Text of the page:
We are community, and membership has its privileges
It's a phenomenon I've been following out of the corner of my eye for some time, but two articles side by side on our op-ed page one day last week brought it front and center: "Community" is everywhere.
One article blasted Fox Television for its planned reality show about adoption:
"[I]t would be hard to exaggerate the level of near-uniform disgust and outrage they have engendered within the diverse segments of the adoption community - a potential audience of tens of millions."
Tens of millions? I hadn't ever thought of an entity called "the adoption community," but if its "population" is in the tens of millions, it's on par with some of the largest of the 50 United States.
The page-mate for this piece was an article about security for members of "international aid community" operating in places like Afghanistan. This "community" lacks the numbers of the "adoption community" but makes up for them in reach - spread thinly as butter on Melba toast - around the globe.
"Community" may be four Latin-derived syllables long, but it's a wonderfully broad umbrella that covers just about every kind of human settlement: cities and towns as well as villages, urban and rural. The adoption community and the aid community are different - they're communities of interest, organized around a particular subject.
"Community" can also be a convenient way to avoid speaking of "camps" or "sides" in a dispute. Analysts of the conflict in Northern Ireland, for instance, often speak of the nationalist and unionist "communities."
I see a couple of things going on here. I see more people claiming status as a "community," either for themselves or on behalf of others, in part because it is such a convenient umbrella term; but also because people are concerned, consciously or otherwise, that "community" may be endangered. And I see people claiming "membership" in these communities - even in phrases that seem slightly ridiculous if you think too deeply about them, such as "members of the homeless community."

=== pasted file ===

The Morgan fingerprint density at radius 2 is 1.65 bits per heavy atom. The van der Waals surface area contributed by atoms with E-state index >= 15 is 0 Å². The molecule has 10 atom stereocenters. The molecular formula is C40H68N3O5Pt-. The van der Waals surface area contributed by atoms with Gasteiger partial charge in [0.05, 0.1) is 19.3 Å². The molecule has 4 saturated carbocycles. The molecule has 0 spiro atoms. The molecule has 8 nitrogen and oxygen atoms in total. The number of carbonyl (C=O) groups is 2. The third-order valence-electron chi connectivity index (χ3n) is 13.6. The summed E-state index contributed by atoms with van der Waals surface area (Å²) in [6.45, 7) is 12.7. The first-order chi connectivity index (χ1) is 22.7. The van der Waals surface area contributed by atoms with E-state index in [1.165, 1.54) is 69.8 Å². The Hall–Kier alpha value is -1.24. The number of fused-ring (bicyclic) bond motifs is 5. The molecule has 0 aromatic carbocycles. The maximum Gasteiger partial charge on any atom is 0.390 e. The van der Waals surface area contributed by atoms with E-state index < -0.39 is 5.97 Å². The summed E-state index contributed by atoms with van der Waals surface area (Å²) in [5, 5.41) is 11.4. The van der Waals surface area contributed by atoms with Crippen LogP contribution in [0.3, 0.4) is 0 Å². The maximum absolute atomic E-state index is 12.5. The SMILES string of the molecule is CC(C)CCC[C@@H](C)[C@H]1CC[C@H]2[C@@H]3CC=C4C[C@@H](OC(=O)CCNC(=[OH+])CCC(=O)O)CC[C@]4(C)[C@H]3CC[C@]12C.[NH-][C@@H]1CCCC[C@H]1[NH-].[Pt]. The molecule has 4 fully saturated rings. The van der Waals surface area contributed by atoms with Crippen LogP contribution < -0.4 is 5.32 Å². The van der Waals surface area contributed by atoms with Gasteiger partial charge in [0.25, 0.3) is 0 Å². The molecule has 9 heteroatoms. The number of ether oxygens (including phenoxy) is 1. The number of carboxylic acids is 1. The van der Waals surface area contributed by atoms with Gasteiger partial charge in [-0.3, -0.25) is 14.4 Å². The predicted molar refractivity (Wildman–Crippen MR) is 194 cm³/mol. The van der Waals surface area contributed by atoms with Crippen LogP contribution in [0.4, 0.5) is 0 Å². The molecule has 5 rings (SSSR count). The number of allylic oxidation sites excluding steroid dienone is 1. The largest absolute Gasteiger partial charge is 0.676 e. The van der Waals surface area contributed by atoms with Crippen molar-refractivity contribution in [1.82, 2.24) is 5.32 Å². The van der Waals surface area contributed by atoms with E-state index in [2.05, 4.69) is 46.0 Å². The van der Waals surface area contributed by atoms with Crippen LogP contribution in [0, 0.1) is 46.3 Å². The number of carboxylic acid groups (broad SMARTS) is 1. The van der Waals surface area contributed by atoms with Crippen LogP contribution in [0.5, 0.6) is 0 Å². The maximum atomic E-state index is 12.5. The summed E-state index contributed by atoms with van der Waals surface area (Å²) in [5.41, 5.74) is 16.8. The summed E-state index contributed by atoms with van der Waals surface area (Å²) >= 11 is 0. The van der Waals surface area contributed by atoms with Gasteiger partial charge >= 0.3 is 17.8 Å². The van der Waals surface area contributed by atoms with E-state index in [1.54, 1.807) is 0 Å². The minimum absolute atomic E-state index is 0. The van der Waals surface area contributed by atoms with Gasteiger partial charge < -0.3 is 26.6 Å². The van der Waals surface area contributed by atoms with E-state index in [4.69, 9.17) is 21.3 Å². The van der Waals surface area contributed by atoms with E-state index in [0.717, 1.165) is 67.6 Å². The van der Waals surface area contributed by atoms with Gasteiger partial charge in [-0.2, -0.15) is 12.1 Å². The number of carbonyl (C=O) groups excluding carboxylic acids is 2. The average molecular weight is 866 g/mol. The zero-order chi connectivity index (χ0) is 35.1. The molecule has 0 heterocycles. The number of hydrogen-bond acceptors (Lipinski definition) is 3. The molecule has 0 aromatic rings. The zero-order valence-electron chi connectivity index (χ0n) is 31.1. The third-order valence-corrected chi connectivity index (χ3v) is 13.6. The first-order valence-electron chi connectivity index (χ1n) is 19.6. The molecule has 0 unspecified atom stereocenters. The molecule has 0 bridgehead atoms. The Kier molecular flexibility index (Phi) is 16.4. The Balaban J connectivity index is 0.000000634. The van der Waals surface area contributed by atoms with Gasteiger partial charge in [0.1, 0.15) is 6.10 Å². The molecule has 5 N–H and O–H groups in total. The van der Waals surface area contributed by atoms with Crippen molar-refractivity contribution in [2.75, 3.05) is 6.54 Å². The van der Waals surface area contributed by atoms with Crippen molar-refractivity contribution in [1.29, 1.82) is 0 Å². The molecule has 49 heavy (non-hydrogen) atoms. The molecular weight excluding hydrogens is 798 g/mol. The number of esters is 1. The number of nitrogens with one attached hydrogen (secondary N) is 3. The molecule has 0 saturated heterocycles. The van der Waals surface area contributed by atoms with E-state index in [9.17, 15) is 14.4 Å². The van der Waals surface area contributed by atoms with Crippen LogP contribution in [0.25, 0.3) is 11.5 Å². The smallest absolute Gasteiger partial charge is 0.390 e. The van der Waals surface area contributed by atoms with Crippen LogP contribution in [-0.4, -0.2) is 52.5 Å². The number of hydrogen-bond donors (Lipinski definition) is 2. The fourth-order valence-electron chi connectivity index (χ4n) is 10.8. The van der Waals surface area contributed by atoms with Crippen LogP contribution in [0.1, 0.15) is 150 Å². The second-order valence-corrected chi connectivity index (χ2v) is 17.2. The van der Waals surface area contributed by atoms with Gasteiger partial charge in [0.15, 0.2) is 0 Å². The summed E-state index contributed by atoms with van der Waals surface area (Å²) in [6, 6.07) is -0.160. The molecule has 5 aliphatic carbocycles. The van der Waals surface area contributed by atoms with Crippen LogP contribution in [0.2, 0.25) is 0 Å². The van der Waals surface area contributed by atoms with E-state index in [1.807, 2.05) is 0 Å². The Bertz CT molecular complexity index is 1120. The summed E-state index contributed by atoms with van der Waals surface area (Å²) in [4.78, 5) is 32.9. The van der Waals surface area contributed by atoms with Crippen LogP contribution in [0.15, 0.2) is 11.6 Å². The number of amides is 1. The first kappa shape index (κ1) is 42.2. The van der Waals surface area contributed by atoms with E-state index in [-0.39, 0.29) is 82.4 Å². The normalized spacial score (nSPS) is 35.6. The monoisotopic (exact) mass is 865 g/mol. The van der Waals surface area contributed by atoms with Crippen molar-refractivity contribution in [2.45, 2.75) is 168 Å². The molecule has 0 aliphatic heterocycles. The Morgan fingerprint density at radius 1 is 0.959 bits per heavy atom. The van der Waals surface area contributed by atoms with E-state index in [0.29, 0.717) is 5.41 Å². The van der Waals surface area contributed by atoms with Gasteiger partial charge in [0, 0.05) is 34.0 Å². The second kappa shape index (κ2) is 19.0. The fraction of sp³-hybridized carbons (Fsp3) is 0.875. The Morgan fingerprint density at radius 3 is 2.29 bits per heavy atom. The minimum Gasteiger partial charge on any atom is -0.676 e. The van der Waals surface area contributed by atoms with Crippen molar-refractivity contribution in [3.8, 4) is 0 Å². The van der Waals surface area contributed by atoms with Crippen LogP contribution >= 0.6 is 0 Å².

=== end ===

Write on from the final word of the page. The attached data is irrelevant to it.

I'm struck by how often I see references to individuals as "members" of some larger entity. We speak of someone as "a member of the cast," or "a member of the faculty," rather than simply "in the cast" or "on the faculty." Watch for this pattern and you'll see it everywhere. I did it myself just a few paragraphs back, in the reference to "members of the aid community."
"Cast member" turns out to be the term the Disney theme parks use to describe their employees. It's easy to see why it works for them - it connotes performance, teamwork, and belonging - and, while we're at it, "let's pretend."
Do we talk so much about community because we're afraid it's endangered? It could be. I find myself wondering whether what I think of as the Bruegel Paradox is at work here.
Several years ago I went to see an exhibition of paintings by the Bruegel family, Flemish painters of the 16th and 17th centuries. The show made the point that they painted their charming scenes of peasant life not because such scenes were everywhere around them, but because they were disappearing in the face of urbanization and modernity.
So it is with "community": It may be that we use the word everywhere because nowhere do we feel we have enough of it. And we keep talking about "membership" because we all want to belong.
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